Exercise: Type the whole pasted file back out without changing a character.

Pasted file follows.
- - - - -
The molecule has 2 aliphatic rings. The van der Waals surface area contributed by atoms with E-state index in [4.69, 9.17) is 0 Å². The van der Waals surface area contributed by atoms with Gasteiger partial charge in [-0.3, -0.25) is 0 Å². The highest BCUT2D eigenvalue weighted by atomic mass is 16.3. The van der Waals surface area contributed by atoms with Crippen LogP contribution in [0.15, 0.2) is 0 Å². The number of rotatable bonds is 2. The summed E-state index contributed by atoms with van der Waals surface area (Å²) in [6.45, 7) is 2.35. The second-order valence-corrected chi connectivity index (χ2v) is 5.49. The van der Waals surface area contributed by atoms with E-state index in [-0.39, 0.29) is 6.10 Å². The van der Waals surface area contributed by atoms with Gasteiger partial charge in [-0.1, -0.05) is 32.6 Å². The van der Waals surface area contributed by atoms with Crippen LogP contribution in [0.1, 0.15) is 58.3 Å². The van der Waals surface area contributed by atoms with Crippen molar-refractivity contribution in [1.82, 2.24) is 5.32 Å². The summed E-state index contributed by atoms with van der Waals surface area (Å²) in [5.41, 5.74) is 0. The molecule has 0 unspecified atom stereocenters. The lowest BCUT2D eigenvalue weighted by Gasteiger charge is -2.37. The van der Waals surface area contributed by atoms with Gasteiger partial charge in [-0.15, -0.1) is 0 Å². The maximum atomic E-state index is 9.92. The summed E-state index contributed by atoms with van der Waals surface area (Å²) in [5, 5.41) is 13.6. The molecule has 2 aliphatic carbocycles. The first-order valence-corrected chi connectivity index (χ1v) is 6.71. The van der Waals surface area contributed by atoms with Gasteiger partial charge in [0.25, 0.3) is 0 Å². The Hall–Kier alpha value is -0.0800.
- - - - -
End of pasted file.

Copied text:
The molecule has 2 aliphatic rings. The van der Waals surface area contributed by atoms with E-state index in [4.69, 9.17) is 0 Å². The van der Waals surface area contributed by atoms with Gasteiger partial charge in [-0.3, -0.25) is 0 Å². The highest BCUT2D eigenvalue weighted by atomic mass is 16.3. The van der Waals surface area contributed by atoms with Crippen LogP contribution in [0.15, 0.2) is 0 Å². The number of rotatable bonds is 2. The summed E-state index contributed by atoms with van der Waals surface area (Å²) in [6.45, 7) is 2.35. The second-order valence-corrected chi connectivity index (χ2v) is 5.49. The van der Waals surface area contributed by atoms with E-state index in [-0.39, 0.29) is 6.10 Å². The van der Waals surface area contributed by atoms with Gasteiger partial charge in [-0.1, -0.05) is 32.6 Å². The van der Waals surface area contributed by atoms with Crippen LogP contribution in [0.1, 0.15) is 58.3 Å². The van der Waals surface area contributed by atoms with Crippen molar-refractivity contribution in [1.82, 2.24) is 5.32 Å². The summed E-state index contributed by atoms with van der Waals surface area (Å²) in [5.41, 5.74) is 0. The molecule has 0 unspecified atom stereocenters. The lowest BCUT2D eigenvalue weighted by Gasteiger charge is -2.37. The van der Waals surface area contributed by atoms with Gasteiger partial charge in [-0.15, -0.1) is 0 Å². The maximum atomic E-state index is 9.92. The summed E-state index contributed by atoms with van der Waals surface area (Å²) in [5, 5.41) is 13.6. The molecule has 2 aliphatic carbocycles. The first-order valence-corrected chi connectivity index (χ1v) is 6.71. The van der Waals surface area contributed by atoms with Gasteiger partial charge in [0.25, 0.3) is 0 Å². The Hall–Kier alpha value is -0.0800.